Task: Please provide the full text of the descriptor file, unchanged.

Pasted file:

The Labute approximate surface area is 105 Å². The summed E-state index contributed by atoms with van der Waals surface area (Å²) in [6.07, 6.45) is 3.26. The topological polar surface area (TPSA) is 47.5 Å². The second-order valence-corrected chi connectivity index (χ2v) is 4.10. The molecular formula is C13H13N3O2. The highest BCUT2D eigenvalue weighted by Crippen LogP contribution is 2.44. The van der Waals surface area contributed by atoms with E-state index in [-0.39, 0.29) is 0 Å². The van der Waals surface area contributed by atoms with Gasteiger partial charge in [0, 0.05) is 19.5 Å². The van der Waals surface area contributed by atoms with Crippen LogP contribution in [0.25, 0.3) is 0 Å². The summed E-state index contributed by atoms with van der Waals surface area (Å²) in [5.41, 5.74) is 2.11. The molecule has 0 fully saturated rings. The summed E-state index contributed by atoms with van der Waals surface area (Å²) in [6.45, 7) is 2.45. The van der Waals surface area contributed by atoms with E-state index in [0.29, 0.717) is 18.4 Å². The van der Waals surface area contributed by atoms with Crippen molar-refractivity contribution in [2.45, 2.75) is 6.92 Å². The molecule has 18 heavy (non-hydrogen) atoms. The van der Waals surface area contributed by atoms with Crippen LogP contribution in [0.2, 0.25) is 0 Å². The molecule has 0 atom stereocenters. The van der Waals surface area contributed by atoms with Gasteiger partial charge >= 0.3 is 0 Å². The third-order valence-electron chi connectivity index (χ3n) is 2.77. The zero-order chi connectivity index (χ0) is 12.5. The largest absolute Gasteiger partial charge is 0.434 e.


The Labute approximate surface area is 105 Å². The summed E-state index contributed by atoms with van der Waals surface area (Å²) in [6.07, 6.45) is 3.26. The topological polar surface area (TPSA) is 47.5 Å². The second-order valence-corrected chi connectivity index (χ2v) is 4.10. The molecular formula is C13H13N3O2. The highest BCUT2D eigenvalue weighted by Crippen LogP contribution is 2.44. The van der Waals surface area contributed by atoms with E-state index in [-0.39, 0.29) is 0 Å². The van der Waals surface area contributed by atoms with Gasteiger partial charge in [0, 0.05) is 19.5 Å². The van der Waals surface area contributed by atoms with Crippen LogP contribution in [0.25, 0.3) is 0 Å². The summed E-state index contributed by atoms with van der Waals surface area (Å²) in [5.41, 5.74) is 2.11. The molecule has 0 fully saturated rings. The summed E-state index contributed by atoms with van der Waals surface area (Å²) in [6.45, 7) is 2.45. The van der Waals surface area contributed by atoms with E-state index in [0.29, 0.717) is 18.4 Å². The van der Waals surface area contributed by atoms with Crippen molar-refractivity contribution in [2.45, 2.75) is 6.92 Å². The molecule has 18 heavy (non-hydrogen) atoms. The van der Waals surface area contributed by atoms with Crippen LogP contribution in [0.2, 0.25) is 0 Å². The molecule has 0 atom stereocenters. The van der Waals surface area contributed by atoms with Gasteiger partial charge >= 0.3 is 0 Å². The third-order valence-electron chi connectivity index (χ3n) is 2.77. The zero-order chi connectivity index (χ0) is 12.5. The largest absolute Gasteiger partial charge is 0.434 e.